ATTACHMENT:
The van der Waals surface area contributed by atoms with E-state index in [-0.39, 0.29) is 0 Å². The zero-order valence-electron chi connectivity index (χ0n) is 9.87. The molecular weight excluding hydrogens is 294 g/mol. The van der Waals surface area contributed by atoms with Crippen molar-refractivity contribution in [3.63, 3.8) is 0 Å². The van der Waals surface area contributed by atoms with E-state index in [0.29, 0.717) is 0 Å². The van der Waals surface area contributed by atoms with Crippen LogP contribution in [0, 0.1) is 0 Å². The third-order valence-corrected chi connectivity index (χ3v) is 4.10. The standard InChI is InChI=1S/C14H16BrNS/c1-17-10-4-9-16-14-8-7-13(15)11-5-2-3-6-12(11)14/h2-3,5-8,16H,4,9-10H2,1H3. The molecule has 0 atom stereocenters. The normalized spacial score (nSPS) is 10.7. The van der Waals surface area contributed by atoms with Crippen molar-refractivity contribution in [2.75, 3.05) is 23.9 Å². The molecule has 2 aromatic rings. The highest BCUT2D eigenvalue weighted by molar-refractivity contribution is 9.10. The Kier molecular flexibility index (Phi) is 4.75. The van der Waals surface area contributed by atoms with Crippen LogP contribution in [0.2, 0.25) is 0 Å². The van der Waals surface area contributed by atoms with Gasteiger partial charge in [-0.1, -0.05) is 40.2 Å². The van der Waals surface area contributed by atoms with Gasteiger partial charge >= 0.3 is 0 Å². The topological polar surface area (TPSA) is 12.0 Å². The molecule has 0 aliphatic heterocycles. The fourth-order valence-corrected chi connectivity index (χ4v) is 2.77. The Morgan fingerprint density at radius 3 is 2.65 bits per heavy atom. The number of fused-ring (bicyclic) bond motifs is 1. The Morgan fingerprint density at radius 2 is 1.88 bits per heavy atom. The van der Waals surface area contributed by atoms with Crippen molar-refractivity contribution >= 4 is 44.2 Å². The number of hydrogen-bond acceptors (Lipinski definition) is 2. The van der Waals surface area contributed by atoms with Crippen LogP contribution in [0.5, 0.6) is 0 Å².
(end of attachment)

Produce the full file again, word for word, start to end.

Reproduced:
The van der Waals surface area contributed by atoms with E-state index in [-0.39, 0.29) is 0 Å². The zero-order valence-electron chi connectivity index (χ0n) is 9.87. The molecular weight excluding hydrogens is 294 g/mol. The van der Waals surface area contributed by atoms with Crippen molar-refractivity contribution in [3.63, 3.8) is 0 Å². The van der Waals surface area contributed by atoms with E-state index in [0.29, 0.717) is 0 Å². The van der Waals surface area contributed by atoms with Crippen LogP contribution in [0, 0.1) is 0 Å². The third-order valence-corrected chi connectivity index (χ3v) is 4.10. The standard InChI is InChI=1S/C14H16BrNS/c1-17-10-4-9-16-14-8-7-13(15)11-5-2-3-6-12(11)14/h2-3,5-8,16H,4,9-10H2,1H3. The molecule has 0 atom stereocenters. The normalized spacial score (nSPS) is 10.7. The van der Waals surface area contributed by atoms with Crippen molar-refractivity contribution in [2.75, 3.05) is 23.9 Å². The molecule has 2 aromatic rings. The highest BCUT2D eigenvalue weighted by molar-refractivity contribution is 9.10. The Kier molecular flexibility index (Phi) is 4.75. The van der Waals surface area contributed by atoms with Crippen LogP contribution in [0.2, 0.25) is 0 Å². The van der Waals surface area contributed by atoms with Gasteiger partial charge in [-0.1, -0.05) is 40.2 Å². The van der Waals surface area contributed by atoms with Gasteiger partial charge >= 0.3 is 0 Å². The topological polar surface area (TPSA) is 12.0 Å². The molecule has 0 aliphatic heterocycles. The fourth-order valence-corrected chi connectivity index (χ4v) is 2.77. The Morgan fingerprint density at radius 3 is 2.65 bits per heavy atom. The number of fused-ring (bicyclic) bond motifs is 1. The Morgan fingerprint density at radius 2 is 1.88 bits per heavy atom. The van der Waals surface area contributed by atoms with Crippen molar-refractivity contribution >= 4 is 44.2 Å². The number of hydrogen-bond acceptors (Lipinski definition) is 2. The van der Waals surface area contributed by atoms with Crippen LogP contribution in [0.5, 0.6) is 0 Å².